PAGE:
updated 11:50 am EDT, Thu October 18, 2007
iPhone, file patents
The US Patent and Trademark Office has today disclosed a small collection of applications by Apple, generally connected to pre-existing technology. Among these are two filings for design trademark protection on the iPhone, which would be considered International Class 009. Under this it would be associated with "handheld mobile digital electronic devices for use as a mobile phone, digital audio and video player, handheld computer, personal digital assistant, electronic organizer, electronic notepad, electronic calendar, calculator, and camera, for sending and receiving electronic mail and other digital data, and for accessing the Internet."
Unusual in the first filing is the inclusion of more than 170 pieces of evidence, ranging from photos and diagrams to media clippings, such as newspaper articles and the editorial cartoon seen below. These are used to establish the legitimacy of the iPhone as a culturally-distinctive object, and therefore in need of safeguard against imitations.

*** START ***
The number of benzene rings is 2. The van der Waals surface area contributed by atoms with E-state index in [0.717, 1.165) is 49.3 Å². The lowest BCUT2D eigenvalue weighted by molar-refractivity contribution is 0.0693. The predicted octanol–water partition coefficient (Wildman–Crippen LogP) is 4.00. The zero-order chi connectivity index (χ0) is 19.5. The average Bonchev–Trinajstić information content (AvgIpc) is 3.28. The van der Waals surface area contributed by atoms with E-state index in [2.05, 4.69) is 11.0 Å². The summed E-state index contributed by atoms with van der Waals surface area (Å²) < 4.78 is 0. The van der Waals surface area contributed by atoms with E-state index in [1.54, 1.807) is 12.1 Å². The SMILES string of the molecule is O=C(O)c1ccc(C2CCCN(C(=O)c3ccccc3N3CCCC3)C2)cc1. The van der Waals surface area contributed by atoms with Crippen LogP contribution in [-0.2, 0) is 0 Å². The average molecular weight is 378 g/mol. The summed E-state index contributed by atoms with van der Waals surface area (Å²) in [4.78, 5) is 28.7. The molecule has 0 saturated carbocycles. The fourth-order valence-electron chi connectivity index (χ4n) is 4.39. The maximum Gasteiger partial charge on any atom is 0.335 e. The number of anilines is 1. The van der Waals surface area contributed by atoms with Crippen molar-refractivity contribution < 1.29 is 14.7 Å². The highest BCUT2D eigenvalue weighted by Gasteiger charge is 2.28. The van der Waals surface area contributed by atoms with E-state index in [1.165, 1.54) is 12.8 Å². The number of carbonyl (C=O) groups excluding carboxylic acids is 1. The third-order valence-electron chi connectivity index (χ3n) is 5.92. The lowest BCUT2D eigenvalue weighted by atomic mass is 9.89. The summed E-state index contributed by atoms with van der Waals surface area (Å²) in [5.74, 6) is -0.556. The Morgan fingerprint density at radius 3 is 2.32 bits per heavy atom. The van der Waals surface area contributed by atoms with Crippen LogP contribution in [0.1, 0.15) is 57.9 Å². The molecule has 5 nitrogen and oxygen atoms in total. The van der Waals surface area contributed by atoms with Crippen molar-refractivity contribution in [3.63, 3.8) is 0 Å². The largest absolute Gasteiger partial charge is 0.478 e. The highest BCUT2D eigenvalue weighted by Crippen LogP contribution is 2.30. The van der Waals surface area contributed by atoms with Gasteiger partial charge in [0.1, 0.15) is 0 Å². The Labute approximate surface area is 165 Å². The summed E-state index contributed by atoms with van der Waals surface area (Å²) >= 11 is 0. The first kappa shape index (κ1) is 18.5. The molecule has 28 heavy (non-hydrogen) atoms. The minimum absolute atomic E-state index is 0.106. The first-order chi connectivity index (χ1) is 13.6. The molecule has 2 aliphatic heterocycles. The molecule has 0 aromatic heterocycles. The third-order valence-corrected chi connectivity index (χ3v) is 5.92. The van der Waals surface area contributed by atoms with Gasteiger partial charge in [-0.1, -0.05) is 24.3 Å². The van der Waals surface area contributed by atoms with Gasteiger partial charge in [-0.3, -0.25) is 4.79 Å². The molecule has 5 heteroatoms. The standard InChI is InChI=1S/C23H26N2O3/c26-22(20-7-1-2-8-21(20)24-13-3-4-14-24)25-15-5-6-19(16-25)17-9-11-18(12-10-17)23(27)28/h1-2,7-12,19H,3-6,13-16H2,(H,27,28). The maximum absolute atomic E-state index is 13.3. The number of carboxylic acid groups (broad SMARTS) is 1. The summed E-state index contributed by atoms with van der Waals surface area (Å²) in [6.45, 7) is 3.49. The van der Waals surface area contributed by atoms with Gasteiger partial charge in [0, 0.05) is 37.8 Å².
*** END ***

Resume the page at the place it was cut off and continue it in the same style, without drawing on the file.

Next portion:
The USPTO has also revealed two patents connected to file systems, entitled Mirrored File System and Sharing compiled versions of files. These were originally filed in April 2006, but have only just been made public. The former describes a means of mounting and "populating" a duplicate of a file system, specifically in a way that synchronizes input. The second explains a method of distributing a compiled file after determining that a computer needs the file, but a previously-compiled version is available on another system. This is said to save processing power on the local machine.